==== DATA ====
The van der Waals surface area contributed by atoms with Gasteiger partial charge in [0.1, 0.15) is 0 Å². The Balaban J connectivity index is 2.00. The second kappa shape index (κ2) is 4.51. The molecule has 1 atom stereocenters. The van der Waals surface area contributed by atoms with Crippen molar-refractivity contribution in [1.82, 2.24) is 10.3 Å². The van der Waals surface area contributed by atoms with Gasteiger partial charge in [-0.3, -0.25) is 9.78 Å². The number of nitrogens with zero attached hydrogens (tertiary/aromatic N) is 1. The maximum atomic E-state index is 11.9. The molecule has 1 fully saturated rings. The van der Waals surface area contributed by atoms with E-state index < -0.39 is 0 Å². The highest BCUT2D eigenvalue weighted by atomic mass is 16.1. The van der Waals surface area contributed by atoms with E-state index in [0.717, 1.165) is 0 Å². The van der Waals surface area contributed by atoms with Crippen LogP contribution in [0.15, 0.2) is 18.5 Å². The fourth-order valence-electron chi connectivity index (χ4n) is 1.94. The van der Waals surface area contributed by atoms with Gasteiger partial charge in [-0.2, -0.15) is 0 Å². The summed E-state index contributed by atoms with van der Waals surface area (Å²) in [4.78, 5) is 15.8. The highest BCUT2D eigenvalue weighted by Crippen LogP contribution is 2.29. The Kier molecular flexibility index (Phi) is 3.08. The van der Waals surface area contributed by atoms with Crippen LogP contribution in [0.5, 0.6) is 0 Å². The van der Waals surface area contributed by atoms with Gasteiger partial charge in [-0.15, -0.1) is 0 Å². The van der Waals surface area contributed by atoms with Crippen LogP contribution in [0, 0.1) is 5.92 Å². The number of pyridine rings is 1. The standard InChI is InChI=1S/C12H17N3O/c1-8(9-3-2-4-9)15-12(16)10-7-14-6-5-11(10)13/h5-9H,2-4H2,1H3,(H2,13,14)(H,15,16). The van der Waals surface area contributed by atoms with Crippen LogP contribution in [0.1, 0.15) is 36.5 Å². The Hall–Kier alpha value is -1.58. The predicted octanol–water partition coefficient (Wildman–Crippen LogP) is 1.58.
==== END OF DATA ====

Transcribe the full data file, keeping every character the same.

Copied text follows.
The van der Waals surface area contributed by atoms with Gasteiger partial charge in [0.1, 0.15) is 0 Å². The Balaban J connectivity index is 2.00. The second kappa shape index (κ2) is 4.51. The molecule has 1 atom stereocenters. The van der Waals surface area contributed by atoms with Crippen molar-refractivity contribution in [1.82, 2.24) is 10.3 Å². The van der Waals surface area contributed by atoms with Gasteiger partial charge in [-0.3, -0.25) is 9.78 Å². The number of nitrogens with zero attached hydrogens (tertiary/aromatic N) is 1. The maximum atomic E-state index is 11.9. The molecule has 1 fully saturated rings. The van der Waals surface area contributed by atoms with E-state index < -0.39 is 0 Å². The highest BCUT2D eigenvalue weighted by atomic mass is 16.1. The van der Waals surface area contributed by atoms with E-state index in [0.717, 1.165) is 0 Å². The van der Waals surface area contributed by atoms with Crippen LogP contribution in [0.15, 0.2) is 18.5 Å². The fourth-order valence-electron chi connectivity index (χ4n) is 1.94. The van der Waals surface area contributed by atoms with Gasteiger partial charge in [-0.2, -0.15) is 0 Å². The summed E-state index contributed by atoms with van der Waals surface area (Å²) in [4.78, 5) is 15.8. The highest BCUT2D eigenvalue weighted by Crippen LogP contribution is 2.29. The Kier molecular flexibility index (Phi) is 3.08. The van der Waals surface area contributed by atoms with Crippen LogP contribution in [0.5, 0.6) is 0 Å². The van der Waals surface area contributed by atoms with Gasteiger partial charge in [-0.15, -0.1) is 0 Å². The van der Waals surface area contributed by atoms with Crippen LogP contribution in [0, 0.1) is 5.92 Å². The number of pyridine rings is 1. The standard InChI is InChI=1S/C12H17N3O/c1-8(9-3-2-4-9)15-12(16)10-7-14-6-5-11(10)13/h5-9H,2-4H2,1H3,(H2,13,14)(H,15,16). The van der Waals surface area contributed by atoms with Crippen LogP contribution in [0.1, 0.15) is 36.5 Å². The Hall–Kier alpha value is -1.58. The predicted octanol–water partition coefficient (Wildman–Crippen LogP) is 1.58.